30th March 2021

Reimaging the Future – A Think Piece

As I write this, it is a year to the day since I was sat in front of the television listening to Boris’ message that our schools were going to close to all children but key workers and that all learning was to take place remotely.

Even the best storyteller could not have written the story of our education system over the last twelve months. Together, we have changed our operating models literally overnight, learnt to work and teach in ways it would ordinarily have taken us years to master, respond to ever changing Government guidance and set up mini field hospitals to deal with lateral flow testing. The strength of our organisation has really shone through and I feel privileged to work with such an amazing team of people who have made all of this happen whilst keeping a smile upon their faces and keeping the interests of others at heart.

It has been great to see our buildings full of staff and students again over the last few weeks. Despite the difficulties and trepidation, it brings a calming sense of normality and a belief that things will eventually return to normal. Much is being written about the future of education at the moment. Some of it is positive and useful and some of it paints a negative picture about the journey and challenges ahead. A lot of what is written talks about a ‘lost generation’ of children and the need to ‘catch-up’.

If, as an organisation, we believe this to be true then it will become a self-fulfilling prophecy. Personally, I choose to take a different perspective on this. Some children might be worried, frustrated, disillusioned and in need of skilled support but, they are not lost. Yes, they may have missed some learning but, this does not render them permanently behind, incapable of learning new skills or unable to develop the social skills and emotional resilience they will need for their future success. I believe that instead, we should be celebrating the fact our students have faced, and overcome, multiple challenges, acquired new skills outside of those taught in school and learnt a lot about themselves along the way.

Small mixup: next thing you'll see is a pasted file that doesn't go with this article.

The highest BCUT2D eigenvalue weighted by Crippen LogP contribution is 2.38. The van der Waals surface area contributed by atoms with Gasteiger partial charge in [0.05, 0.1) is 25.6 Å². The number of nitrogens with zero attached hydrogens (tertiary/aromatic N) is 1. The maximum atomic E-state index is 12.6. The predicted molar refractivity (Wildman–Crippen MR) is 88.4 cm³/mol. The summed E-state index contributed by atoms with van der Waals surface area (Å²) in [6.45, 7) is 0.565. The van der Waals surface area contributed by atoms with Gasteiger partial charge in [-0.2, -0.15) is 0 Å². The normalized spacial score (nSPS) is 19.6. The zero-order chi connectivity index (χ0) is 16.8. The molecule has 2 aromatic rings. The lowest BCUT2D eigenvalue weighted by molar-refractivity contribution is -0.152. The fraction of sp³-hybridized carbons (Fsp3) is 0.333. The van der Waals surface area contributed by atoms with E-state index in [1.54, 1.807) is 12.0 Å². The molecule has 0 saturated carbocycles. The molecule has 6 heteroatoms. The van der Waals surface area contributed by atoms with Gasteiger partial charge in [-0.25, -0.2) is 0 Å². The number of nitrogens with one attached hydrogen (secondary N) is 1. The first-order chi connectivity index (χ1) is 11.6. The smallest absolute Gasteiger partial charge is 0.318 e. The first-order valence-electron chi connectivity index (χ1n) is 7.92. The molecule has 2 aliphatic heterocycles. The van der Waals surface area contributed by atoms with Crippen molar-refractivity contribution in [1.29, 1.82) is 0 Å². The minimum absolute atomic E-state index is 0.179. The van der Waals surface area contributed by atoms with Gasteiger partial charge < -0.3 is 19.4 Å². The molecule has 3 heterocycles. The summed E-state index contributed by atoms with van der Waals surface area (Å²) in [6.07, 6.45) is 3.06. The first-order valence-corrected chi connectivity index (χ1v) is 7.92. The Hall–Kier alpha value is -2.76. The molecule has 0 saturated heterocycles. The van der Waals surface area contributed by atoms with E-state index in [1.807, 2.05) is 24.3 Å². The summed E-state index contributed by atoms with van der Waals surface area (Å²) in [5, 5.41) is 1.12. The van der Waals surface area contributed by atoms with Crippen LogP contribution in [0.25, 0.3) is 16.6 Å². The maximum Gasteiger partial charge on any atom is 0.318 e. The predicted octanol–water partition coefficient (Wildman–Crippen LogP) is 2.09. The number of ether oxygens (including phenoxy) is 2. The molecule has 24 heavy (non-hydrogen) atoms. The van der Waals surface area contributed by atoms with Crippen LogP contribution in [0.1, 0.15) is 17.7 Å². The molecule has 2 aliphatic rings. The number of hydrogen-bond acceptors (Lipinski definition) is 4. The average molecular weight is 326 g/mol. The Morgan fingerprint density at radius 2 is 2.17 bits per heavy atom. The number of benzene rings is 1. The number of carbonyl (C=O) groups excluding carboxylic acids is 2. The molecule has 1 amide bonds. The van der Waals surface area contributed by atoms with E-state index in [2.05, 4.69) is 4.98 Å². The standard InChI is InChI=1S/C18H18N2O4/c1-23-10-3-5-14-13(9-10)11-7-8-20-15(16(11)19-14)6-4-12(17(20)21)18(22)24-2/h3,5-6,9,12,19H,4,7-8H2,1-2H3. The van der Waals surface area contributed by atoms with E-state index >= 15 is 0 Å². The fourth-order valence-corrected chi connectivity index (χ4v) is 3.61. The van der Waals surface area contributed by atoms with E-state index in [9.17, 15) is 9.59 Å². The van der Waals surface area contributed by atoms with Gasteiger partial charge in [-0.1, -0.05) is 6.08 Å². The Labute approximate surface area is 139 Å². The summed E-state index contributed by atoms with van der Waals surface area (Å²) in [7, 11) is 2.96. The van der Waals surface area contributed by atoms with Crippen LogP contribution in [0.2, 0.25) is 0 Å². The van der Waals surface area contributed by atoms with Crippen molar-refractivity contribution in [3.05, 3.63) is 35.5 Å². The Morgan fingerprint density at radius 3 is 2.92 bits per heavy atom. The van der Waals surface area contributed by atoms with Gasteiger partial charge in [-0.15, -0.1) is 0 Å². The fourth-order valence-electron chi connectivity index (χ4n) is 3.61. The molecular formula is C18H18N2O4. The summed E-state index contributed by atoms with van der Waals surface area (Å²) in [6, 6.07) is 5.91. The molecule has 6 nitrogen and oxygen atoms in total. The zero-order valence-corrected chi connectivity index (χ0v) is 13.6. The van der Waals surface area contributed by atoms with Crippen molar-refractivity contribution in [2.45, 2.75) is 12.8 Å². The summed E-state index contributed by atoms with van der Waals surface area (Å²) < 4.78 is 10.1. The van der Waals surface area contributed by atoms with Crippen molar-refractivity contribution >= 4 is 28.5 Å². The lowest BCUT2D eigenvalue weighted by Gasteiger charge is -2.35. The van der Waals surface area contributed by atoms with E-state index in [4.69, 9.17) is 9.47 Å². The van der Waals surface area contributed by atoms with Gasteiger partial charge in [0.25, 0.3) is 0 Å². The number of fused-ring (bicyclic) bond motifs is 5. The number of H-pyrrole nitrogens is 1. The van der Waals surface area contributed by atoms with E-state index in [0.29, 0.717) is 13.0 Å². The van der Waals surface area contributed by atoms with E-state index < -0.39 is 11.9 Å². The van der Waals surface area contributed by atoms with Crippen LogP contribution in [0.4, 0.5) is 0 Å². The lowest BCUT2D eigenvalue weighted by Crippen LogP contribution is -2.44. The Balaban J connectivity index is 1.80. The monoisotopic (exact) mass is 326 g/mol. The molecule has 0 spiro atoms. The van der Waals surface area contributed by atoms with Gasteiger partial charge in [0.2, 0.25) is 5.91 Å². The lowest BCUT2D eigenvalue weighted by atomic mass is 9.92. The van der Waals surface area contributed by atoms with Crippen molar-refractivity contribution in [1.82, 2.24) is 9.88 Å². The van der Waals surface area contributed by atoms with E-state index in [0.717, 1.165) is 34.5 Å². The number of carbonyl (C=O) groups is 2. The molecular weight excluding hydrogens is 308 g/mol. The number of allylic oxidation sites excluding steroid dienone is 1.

So, let’s work together to talk about ‘reimagination’ rather than ‘recovery’. As an organisation our successful response to the challenges ahead must focus upon three things; what we teach, how we teach it and support for those who need it. Ensuring we deliver a broad curriculum that centres upon building skills, knowledge and creativity. Delivering precise and responsive teaching that meets the needs of all our students. Providing high quality care and additional provision that is proactive to the needs of our children and families.

If we all focus on doing these three things really well and utilise all of the good practice and learning from the last twelve months, then Together we can do this. Together, we are Minerva.

Bev Matthews

Proud CEO 

Bev Matthews CEO Minerva Learning Trust